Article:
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Otellini, who has served with the company for nearly 40 years, has been in the top spot since 2005. His departure comes amid trying times for Intel (and its smaller rival, AMD) as it struggles with both a slow global economy and what many are calling a post-PC era that is seeing sales grow for ARM chips designed for mobile devices such as tablet computers.
Intel beat its latest financial forecasts when it reported earnings last month, but its outlook for fourth-quarter revenue came in at $13.1 billion to $14.1 billion, with the midpoint being lower than analysts' forecasts. That's an early sign that Intel doesn't expect the release of Microsoft's Windows 8 operating system to turn around stagnating consumer sales of personal computers.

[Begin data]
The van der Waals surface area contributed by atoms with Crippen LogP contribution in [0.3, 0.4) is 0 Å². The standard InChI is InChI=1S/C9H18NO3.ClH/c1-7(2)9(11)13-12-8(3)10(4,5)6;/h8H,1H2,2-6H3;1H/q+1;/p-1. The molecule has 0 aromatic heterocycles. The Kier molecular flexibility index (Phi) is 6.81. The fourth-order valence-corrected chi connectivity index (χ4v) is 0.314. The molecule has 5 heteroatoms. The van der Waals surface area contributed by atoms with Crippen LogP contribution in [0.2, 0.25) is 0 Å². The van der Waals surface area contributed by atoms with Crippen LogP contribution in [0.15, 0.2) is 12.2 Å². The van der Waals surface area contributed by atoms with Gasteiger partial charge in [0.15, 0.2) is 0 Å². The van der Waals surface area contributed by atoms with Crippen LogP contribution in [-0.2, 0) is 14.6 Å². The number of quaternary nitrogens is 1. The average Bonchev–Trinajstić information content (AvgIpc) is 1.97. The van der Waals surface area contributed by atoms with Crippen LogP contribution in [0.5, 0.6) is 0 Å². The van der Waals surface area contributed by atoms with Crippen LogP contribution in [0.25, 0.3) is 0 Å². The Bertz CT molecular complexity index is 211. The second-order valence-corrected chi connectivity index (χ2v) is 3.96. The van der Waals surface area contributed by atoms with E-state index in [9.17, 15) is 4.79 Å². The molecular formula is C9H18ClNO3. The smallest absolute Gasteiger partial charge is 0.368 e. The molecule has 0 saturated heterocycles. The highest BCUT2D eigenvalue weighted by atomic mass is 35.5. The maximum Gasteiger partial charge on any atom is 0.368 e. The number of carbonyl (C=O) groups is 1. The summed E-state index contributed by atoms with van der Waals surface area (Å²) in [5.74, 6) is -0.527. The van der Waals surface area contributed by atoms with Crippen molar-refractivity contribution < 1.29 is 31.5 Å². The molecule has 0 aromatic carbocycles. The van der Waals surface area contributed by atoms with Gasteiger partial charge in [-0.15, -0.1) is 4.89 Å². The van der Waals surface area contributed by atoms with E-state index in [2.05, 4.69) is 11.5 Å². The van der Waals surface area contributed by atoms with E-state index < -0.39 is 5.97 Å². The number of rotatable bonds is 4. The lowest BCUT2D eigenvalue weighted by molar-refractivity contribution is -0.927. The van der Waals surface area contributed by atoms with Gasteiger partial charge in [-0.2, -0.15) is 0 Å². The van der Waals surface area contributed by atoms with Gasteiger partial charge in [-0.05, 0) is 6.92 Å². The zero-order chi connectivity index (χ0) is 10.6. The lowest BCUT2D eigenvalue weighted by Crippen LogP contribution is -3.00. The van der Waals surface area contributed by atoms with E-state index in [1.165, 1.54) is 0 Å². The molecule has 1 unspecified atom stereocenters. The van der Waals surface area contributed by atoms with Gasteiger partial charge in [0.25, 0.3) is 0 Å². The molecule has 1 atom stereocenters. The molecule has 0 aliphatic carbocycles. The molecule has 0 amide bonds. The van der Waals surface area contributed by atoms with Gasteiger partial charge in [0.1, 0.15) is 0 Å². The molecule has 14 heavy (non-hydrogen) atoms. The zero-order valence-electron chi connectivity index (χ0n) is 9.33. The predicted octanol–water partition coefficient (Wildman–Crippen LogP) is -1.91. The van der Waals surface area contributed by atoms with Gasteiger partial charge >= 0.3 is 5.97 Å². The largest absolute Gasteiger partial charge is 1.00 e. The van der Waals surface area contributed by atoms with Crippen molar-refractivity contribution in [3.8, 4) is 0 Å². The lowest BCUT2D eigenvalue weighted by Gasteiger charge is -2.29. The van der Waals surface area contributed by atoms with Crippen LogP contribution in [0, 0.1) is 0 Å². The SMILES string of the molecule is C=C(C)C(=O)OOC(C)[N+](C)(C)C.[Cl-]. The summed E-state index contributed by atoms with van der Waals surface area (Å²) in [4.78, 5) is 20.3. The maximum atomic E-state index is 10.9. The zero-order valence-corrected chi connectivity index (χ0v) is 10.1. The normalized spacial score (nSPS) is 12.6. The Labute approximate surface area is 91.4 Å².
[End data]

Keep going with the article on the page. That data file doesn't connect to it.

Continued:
Intel's announcement focused on Otellini's accomplishments, crediting him with transforming the company's operations and cost structure and, more recently, "reinventing the PC" with Ultrabook devices.
[ Want more context? Read As AMD Explores Options, Intel Pain Looms. ]
"After almost four decades with the company and eight years as CEO, it's time to move on and transfer Intel’s helm to a new generation of leadership," Otellini said in a statement.
Intel's board of directors will lead the search for Otellini's replacement, and it will consider both internal and external candidates, the company said.
Intel also announced that the board has promoted three senior leaders to executive vice president: Renee James, head of Intel’s software business; Brian Krzanich, chief operating officer and head of worldwide manufacturing; and Stacy Smith, chief financial officer and director of corporate strategy.